You probably heard that Subway sandwich bread contained a controversial “yoga mat” chemical, azodicarbonamide (ADA), that a food activist and blogger (www.foodbabe.com) discovered. Vani Hari, creator of FoodBabe.com, campaigned to remove the chemical from Subway sandwich bread.
Unfortunately, Subway was just the tip of the “yoga chemical mat in food” iceberg, as a recent analysis by the Environmental Working Group found it in nearly 500 items and more than 130 brands of bread, stuffing, pre-made sandwiches and snacks.
According to ingredient data obtained for a new food database project that is due out later this year, EWG researchers found azodicarbonamide, an industrial “chemical foaming agent,” on the labels of many well-known brands, including Pillsbury, Sara Lee, Shoprite, Safeway, Smucker’s, Fleischman’s, Jimmy Dean, Kroger, Little Debbie, Tyson and Wonder.
ADA is a synthetic substance used by plastics makers to generate tiny bubbles that make materials light, spongy and strong. These materials show up in flip-flops, yoga mats and many types of foam packing and insulation. Over 50 years ago, a New Jersey pharmaceutical and engineering firm discovered that ADA could be used as a “dough conditioner” to make bread that would rise higher, stay soft and resilient and form an attractive crust. The federal Food and Drug Administration approved its use as a food additive six years later.
The World Health Organization has found that workers handling large amounts of ADA have an increased risk of lung problems and skin irritation in workers handling large volumes of the chemical. The additive has not undergone extensive testing to determine its health effects on humans. Click here to see the full list of foods that contain ADA.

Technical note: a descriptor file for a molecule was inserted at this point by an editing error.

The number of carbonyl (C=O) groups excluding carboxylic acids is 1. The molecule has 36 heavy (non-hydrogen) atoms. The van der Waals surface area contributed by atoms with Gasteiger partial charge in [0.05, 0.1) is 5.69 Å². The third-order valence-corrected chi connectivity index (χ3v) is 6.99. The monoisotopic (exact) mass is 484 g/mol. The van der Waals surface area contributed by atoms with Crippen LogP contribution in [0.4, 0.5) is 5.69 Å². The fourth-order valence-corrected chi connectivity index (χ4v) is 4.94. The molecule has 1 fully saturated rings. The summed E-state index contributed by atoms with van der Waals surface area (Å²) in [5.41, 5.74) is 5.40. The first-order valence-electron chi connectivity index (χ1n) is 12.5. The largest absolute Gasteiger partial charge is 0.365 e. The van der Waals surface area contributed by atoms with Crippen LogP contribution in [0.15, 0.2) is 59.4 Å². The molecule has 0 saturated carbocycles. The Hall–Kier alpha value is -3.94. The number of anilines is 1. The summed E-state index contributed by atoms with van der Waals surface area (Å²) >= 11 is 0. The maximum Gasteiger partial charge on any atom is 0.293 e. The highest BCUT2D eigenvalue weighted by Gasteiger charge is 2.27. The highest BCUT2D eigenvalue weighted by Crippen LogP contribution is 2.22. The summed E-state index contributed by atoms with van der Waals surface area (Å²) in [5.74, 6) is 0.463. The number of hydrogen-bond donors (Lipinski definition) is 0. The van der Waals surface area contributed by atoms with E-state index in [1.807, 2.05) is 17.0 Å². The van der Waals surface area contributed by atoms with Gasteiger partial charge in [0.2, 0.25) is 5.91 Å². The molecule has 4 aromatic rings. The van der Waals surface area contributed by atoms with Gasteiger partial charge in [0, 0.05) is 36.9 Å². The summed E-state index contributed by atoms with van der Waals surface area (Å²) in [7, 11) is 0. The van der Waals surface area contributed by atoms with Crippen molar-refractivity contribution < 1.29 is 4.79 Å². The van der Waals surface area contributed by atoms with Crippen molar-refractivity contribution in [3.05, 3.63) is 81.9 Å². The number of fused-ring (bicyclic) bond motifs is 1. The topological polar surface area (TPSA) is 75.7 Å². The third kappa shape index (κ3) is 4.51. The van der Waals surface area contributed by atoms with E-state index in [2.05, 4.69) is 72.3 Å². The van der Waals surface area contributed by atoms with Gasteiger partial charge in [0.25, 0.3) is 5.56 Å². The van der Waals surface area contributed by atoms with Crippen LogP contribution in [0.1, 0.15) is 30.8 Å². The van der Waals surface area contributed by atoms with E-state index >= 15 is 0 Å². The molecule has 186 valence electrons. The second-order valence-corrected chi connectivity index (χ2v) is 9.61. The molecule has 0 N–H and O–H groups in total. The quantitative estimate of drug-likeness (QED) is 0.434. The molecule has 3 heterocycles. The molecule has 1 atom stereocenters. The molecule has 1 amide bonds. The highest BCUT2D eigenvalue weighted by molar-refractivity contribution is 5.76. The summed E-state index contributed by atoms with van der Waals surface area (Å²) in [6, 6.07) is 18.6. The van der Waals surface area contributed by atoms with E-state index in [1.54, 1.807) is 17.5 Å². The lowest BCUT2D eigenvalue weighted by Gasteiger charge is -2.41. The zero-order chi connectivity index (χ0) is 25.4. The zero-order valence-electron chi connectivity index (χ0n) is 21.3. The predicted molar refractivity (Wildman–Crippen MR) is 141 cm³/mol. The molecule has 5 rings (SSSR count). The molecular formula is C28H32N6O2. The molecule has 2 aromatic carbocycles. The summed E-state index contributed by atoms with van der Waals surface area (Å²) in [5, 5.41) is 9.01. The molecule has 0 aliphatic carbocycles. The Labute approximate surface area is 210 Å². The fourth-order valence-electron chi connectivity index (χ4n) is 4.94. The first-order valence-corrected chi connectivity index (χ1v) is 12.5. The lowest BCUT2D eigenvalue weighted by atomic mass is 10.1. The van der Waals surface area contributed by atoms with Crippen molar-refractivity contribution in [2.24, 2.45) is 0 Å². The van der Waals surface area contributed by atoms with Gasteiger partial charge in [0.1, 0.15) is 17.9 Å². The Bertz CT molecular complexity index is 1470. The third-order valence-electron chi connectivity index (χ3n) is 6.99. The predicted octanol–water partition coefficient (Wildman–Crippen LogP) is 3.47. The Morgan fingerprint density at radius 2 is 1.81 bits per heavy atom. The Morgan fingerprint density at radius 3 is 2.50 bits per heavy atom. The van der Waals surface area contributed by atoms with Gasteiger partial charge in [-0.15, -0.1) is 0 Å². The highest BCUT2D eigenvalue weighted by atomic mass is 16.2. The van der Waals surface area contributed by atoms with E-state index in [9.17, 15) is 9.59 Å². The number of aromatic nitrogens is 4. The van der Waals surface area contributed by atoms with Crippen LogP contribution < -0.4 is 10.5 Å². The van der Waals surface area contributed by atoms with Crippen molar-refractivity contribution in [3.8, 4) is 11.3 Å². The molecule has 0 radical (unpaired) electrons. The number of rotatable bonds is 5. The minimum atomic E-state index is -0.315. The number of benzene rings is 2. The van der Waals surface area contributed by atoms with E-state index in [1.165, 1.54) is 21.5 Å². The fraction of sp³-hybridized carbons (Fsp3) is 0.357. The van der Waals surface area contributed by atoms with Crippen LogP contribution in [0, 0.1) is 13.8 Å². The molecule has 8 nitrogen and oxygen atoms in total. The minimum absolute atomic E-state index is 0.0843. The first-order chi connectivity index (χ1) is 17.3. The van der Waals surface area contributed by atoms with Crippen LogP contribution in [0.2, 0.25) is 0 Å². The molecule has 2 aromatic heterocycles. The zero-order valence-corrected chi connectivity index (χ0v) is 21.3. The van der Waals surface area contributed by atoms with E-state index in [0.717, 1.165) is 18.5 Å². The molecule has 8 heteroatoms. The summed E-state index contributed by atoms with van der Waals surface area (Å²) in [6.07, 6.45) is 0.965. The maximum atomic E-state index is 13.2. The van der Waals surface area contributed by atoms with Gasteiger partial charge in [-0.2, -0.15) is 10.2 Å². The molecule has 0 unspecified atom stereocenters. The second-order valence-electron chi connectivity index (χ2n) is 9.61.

There’s no good reason, period for this chemicals to be in food at all from a medical perspective.
I honestly don’t know how this is legal. It’s unacceptable that major food companies are using an unnecessary and potentially harmful chemical in their products, when it’s clear they can make food without it,” said Hari. “These questionable additives are not supposed to be food or even eaten for that matter, but they do end up in the U.S. food supply and are consumed by millions of people, including children, every day.”
The information detailed in the EWG analysis is based on data from FoodEssentials, a company that compiles the ingredients and claims made on foods sold in American supermarkets. It was gathered before Feb. 11 and represents a snapshot of the foods recently on the market.
“ADA is just one example of an American food supply awash in chemical additives that can be mixed into foods with little oversight or safety review,” said David Andrews, Ph.D., EWG senior scientist and co-author for the analysis. “Americans have regularly eaten this chemical along with hundreds of other questionable food additives for years. That is why we are putting together an online database that will enable consumers to make more informed decisions about the foods they eat and feed to their family.”
The FDA allows ADA in U.S. food in concentrations up to 45 parts per million. It is not approved for use as a food additive in either the European Union or Australia.
EWG is calling on food manufacturers to immediately end its use of ADA in food. The organization will launch an online campaign to raise public awareness of the widespread use of this chemical in food and to urge companies that have been using it to drop it from their ingredients immediately.
EWG recommends shoppers consult the list of products made available today and read labels to find out if ADA or other chemical additives are in their food and to take steps to reduce exposure to them.
Here are the Top Five Foods That Contain ADA That Might Surprise You:
5. Tortillas (Amigos)
4. Breakfast Sandwiches (Ihop, Jimmy Dean)
3. Stuffing (Bell’s, Food Club, Hormel, White Rose)
2. Pasta (Betty Crocker pasta salad; Roundy’s Italian Sausage Tortelloni and Meat & Fine Herbs Ravioli)
1. Meat (Hungry-Man Roasted Carved White Meat Turkey, Kid Cuisine Kc’s Campfire Hot Dog)
1. Always read your food labels. If there’s a chemical listed, research in on the internet
2. Limit your intake of processed and prepared foods as much as possible